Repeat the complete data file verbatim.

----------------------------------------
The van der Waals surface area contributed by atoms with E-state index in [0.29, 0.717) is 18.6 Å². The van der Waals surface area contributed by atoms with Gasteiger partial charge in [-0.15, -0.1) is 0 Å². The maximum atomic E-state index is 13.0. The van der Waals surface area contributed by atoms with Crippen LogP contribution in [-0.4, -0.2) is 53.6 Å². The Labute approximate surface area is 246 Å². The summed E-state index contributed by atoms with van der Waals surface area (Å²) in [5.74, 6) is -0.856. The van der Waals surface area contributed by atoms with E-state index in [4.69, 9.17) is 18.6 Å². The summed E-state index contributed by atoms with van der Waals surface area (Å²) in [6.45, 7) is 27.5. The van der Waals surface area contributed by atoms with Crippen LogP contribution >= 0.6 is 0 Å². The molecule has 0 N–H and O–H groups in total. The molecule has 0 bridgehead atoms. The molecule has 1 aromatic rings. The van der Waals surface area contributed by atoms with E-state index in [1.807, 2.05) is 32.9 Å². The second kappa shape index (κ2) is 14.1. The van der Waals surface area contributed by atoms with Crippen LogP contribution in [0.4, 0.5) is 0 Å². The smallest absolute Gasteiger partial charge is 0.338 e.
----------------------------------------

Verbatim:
The van der Waals surface area contributed by atoms with E-state index in [0.29, 0.717) is 18.6 Å². The van der Waals surface area contributed by atoms with Gasteiger partial charge in [-0.15, -0.1) is 0 Å². The maximum atomic E-state index is 13.0. The van der Waals surface area contributed by atoms with Crippen LogP contribution in [-0.4, -0.2) is 53.6 Å². The Labute approximate surface area is 246 Å². The summed E-state index contributed by atoms with van der Waals surface area (Å²) in [5.74, 6) is -0.856. The van der Waals surface area contributed by atoms with E-state index in [4.69, 9.17) is 18.6 Å². The summed E-state index contributed by atoms with van der Waals surface area (Å²) in [6.45, 7) is 27.5. The van der Waals surface area contributed by atoms with Crippen LogP contribution >= 0.6 is 0 Å². The molecule has 0 N–H and O–H groups in total. The molecule has 0 bridgehead atoms. The molecule has 1 aromatic rings. The van der Waals surface area contributed by atoms with E-state index in [1.807, 2.05) is 32.9 Å². The second kappa shape index (κ2) is 14.1. The van der Waals surface area contributed by atoms with Crippen LogP contribution in [0.4, 0.5) is 0 Å². The smallest absolute Gasteiger partial charge is 0.338 e.